Column: Heisman hopes probably wishful thinking

There's been an unofficial website created to promote his chances, CBS and ESPN are suddenly both touting him as the frontrunner and University of Alabama students can't help but strike the pose around campus.
Welcome to the Heisman Trophy hype Mark Ingram, who became a serious candidate after his 246-yard rushing performance against South Carolina on Saturday. Overall, he has 905 rushing yards on 135 carries (6.7 average), 11 touchdowns, is tied for the team lead in receptions with 19 for 186 yards, and has yet to lose a fumble during his collegiate career.
Thanks to Alabama's high-profile schedule, voters are beginning to take note his rare combination of power and speed, both in person and on television. Ingram leads the nation with 30 carries of 10 yards or more and has gained 580 yards after contact this season, 53.4 percent of his total yards. Twice his yards after contact have exceeded 100 yards with 115 against Virginia Tech and 167 against the Gamecocks.
But can the sophomore running back really win?
Probably not, and that's not a knock on Ingram at all, just the way things are in regards to the award. It's also why university officials are not planning a major campaign and the low-key Ingram has shown no problems about being the flavor of the week.
"It's an honor to be considered as one of the top candidates for that award, but I'm not too worried about it," Ingram said. "I'm just worried about winning and helping this team get better every day, helping us win."
Since 2000, all Heisman winners have been quarterbacks except one: Chris Weinke, Eric Crouch, Carson Palmer, Jason White, Matt Leinart, Reggie Bush, Troy Smith, Tim Tebow and Sam Bradford.
When Bush won he beat out quarterbacks Vince Young, Leinart and Brady Quinn. He accumulated 1,658 rushing yards on 187 carries and scored 15 touchdowns in the regular season. That's an average of 8.9 yards per carry and he led the nation in all-purpose yards at 217.9. The game that put Bush over the top was Fresno State on Nov. 19, when he set a Pac-10 record with 513 all-purpose yards including 294 yards rushing.
Since 1995, only two other running backs have won the award. In 1998, Ricky Williams became the NCAA career-rushing leader with 6,279 yards and set 19 other national records. The following year, Ron Dayne had 1,834 rushing yards as a senior to break Williams' record with 6,925 yards.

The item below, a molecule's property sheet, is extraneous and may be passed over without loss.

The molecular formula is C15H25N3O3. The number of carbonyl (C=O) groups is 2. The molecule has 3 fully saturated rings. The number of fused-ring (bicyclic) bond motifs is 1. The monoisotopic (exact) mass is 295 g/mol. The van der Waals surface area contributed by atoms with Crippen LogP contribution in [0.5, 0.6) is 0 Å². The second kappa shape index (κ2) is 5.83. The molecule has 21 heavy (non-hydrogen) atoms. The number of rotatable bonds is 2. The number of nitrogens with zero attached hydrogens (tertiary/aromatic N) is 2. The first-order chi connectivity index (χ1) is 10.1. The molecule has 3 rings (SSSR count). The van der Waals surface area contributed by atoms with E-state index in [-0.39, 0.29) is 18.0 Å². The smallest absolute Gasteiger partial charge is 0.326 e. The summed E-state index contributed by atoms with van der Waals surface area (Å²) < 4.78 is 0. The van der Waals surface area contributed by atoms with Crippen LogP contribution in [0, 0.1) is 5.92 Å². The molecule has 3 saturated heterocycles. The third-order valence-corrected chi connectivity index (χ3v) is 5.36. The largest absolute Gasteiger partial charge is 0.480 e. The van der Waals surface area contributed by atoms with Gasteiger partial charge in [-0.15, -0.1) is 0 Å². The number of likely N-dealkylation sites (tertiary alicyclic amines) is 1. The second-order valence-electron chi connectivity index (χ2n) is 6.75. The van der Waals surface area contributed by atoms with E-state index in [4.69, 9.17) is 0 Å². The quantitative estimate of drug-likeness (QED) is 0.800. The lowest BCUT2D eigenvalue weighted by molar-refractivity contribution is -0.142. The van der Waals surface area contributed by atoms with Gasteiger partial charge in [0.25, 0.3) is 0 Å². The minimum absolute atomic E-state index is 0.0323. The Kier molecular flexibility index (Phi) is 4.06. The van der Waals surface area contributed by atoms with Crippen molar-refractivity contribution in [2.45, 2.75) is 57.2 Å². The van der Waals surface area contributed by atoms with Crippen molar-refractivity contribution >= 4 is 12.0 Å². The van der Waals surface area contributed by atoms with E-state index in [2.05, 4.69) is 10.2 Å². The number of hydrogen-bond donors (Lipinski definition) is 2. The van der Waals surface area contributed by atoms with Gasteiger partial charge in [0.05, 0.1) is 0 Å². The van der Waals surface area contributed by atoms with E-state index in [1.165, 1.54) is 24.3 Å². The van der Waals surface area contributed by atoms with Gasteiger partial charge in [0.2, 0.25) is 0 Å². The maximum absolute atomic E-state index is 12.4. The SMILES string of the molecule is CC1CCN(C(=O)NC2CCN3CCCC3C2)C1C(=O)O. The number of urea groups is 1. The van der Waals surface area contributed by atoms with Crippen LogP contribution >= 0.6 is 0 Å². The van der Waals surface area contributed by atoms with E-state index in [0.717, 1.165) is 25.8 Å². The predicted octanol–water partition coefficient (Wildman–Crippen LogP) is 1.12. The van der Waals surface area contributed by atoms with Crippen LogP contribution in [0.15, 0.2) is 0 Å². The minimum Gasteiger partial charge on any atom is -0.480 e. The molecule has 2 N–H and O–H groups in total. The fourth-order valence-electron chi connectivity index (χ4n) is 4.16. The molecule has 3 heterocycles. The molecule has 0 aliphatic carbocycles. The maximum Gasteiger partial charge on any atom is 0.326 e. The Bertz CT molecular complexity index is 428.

Now consider someone who didn't win, two-time runner-up Darren McFadden.
In 2006, he ran for a school-record 1,647 yards, scored 14 touchdowns and threw for three more after Arkansas unveiled the Wildcat, err, Wild Hog formation.
McFadden began the subsequent season with five consecutive games with 120 or more yards, including his 195-yard performance in a 41-38 loss in Tuscaloosa, but then had 41 yards against Auburn, "only" 110 at Ole Miss and 61 in a blowout win against Florida International.
The 323 rushing yards to set the SEC single-game rushing record against South Carolina in his final game in Fayetteville put him back in the spotlight, as did the 206 yards and three touchdowns against LSU, yet by then voters were already enamored with someone else, Tebow. It didn't matter that McFadden finished with 1,829 rushing yards, or that his 5,259 career rushing yards through his junior year were second in SEC history to Herschel Walker.
The last SEC running back to win the Heisman was Bo Jackson in 1985.
So even though the preseason favorites of Bradford, Colt McCoy and Tebow haven't enjoyed the same kind of statistical success (or health) as last year during their1-2-3 finish, Alabama would have to keep winning and Ingram would probably need to double his numbers to have a legitimate shot.
That figures to be difficult because upcoming opponents Tennessee, LSU and Mississippi State all rank in the top half of the SEC in rushing defense, rivalry games like Alabama-Auburn rarely result in big numbers, and he'd probably have to best Tebow somehow in a potential Alabama-Florida showdown in the Atlanta.
Additionally, the Tide uses three running backs, with freshman Trent Richardson and senior Roy Upchurch also in the mix, and Coach Nick Saban isn't going to try and load Ingram's numbers. He's never had a player finish in the top 10 for the Hesiman.
"We're sort of a day-in-age it's always about a guy who gets a lot of publicity, a lot of PR, it may not be about a guy who's selfless as he is," senior tight end Colin Peek said about Ingram. "That's the type of kid he is. He comes to work every day. He grinds out every day. He finishes all the runs in practice.
"He's a great person to be around. He's a leader type of guy. When things get tough, he wants the ball. At the same time he's willing to give carries away as long as it means the betterment of our team. When he gets out there he just wants to put his best foot forward."
Take it a step further, if Alabama was going to give out a most valuable player award for the first seven games, it would probably go to junior linebacker Rolando McClain. He too has been mentioned for Heisman consideration, but the odds are stacked against him even more.
"I highly doubt it," junior quarterback Greg McElroy said about the possibility a defensive player winning this year. "These past couple of years it's all been a quarterback race, or maybe a Reggie Bush return-type guy maybe, but it's probably not very realistic."